You want Tara to have a back story. Something that explains her openness to be in a relationship with a man without the constraints of marriage in a society that stresses on propriety. Even her “ex” is explained away as a means to establish her dysfunctional and rich family. Perhaps if her past relationships had shown her to be someone who enjoyed being in a relationship even if she were a commitment-phobe, perhaps it would have lent weight to her credibility as someone who swears off long-term relationships. Same with Adi. Had he been shown as a Casanova falling in an out of relationships, the falling in love part would have had weight.
The whole live-in part just seemed incidental to the plot. So we endure a movie where nothing goes wrong and it hurtles its way to a foregone conclusion leaving us baffled.
Watch it once. Perhaps on DVD.
Some infinities are bigger than other infinities.
This is a recurring line in the book and sort of encapsulates what the book was for me. It is that kind of book that if I read the second and third time, various sentences will pop out, loaded with meaning based on whatever my personal circumstance is at that time. It is a keeper. Like The Little Prince or The Alchemist.
What a slut time is. She screws everybody.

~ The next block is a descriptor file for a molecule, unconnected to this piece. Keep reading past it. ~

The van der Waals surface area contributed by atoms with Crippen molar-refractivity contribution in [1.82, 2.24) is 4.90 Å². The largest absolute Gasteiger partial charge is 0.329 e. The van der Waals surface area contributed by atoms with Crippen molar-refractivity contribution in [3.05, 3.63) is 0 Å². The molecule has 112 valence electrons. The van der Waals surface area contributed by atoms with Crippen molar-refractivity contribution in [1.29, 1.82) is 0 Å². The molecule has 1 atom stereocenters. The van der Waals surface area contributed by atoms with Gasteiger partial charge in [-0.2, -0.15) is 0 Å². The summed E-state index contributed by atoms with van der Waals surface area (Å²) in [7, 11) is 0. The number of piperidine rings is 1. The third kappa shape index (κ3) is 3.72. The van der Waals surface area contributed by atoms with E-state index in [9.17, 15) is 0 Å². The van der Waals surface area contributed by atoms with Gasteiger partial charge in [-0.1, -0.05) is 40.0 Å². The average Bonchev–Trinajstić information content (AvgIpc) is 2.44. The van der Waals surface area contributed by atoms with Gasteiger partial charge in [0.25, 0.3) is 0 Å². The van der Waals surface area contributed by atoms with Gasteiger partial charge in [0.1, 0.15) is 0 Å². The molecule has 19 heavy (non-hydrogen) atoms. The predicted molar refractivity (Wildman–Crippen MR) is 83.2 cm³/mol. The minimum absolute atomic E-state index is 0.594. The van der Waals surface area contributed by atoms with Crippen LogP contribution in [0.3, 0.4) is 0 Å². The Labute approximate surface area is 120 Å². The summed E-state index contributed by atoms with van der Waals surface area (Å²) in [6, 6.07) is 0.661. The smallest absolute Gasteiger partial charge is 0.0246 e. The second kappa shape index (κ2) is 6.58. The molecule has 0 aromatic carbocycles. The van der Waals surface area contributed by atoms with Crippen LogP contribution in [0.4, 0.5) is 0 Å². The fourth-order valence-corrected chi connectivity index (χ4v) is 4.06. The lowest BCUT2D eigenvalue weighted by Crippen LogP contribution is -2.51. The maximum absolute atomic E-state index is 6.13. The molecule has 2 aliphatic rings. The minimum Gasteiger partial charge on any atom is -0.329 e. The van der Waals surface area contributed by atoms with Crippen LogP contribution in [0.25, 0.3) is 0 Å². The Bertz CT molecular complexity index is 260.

On the surface it is about two teenagers battling cancer and grappling with mortality, love and life in that order. The book is acerbic, funny and wise. It also is gut wrenching in a detached sort of way. You feel for Hazel. You feel for Augustus. You feel for their parents. You feel. Period.
You feel your throat choke and your eyes sting as you close the book. Poignant is the word that comes to mind.
A must read and most definitely a book to keep.
As the weekend wrapped up and the chores for the day were done, I propped my feet up and decided to watch a movie. A luxury I had not had the chance to afford in months now. Streaming from my handheld device, the large TV screen hooked our attention from the word go.
As Rani sat across from her fiance trying to grasp what he was trying to tell her, I fell in love with Kangana Ranaut. Her portrayal of the naive, small town girl raised to be proper was spot on. As she grapples with her feelings in the wake of her called off wedding, I was on that floor with her. Feeling, crying and coming to terms with whatever had happened.
This coming of age story was well told. As Rani traipses through Paris and Amsterdam, I could feel her fear, her angst, her pain. As she stands to cross the road in Paris and later in Amsterdam, I transformed with her from the self-doubt ridden Rani to the confident Queen. The movie was a series of vignettes. Moments that captured the essence of the story so well that the cliché ridden scenes did not register as much.
This movie got it right for all turns the storyline did not take. For economy of words and for beautiful frames that spoke volumes. The casting was excellent and every character lived their roles. The music blended in with the tale and enhanced the visual narrative without being obtrusive.
Beautifully made and told!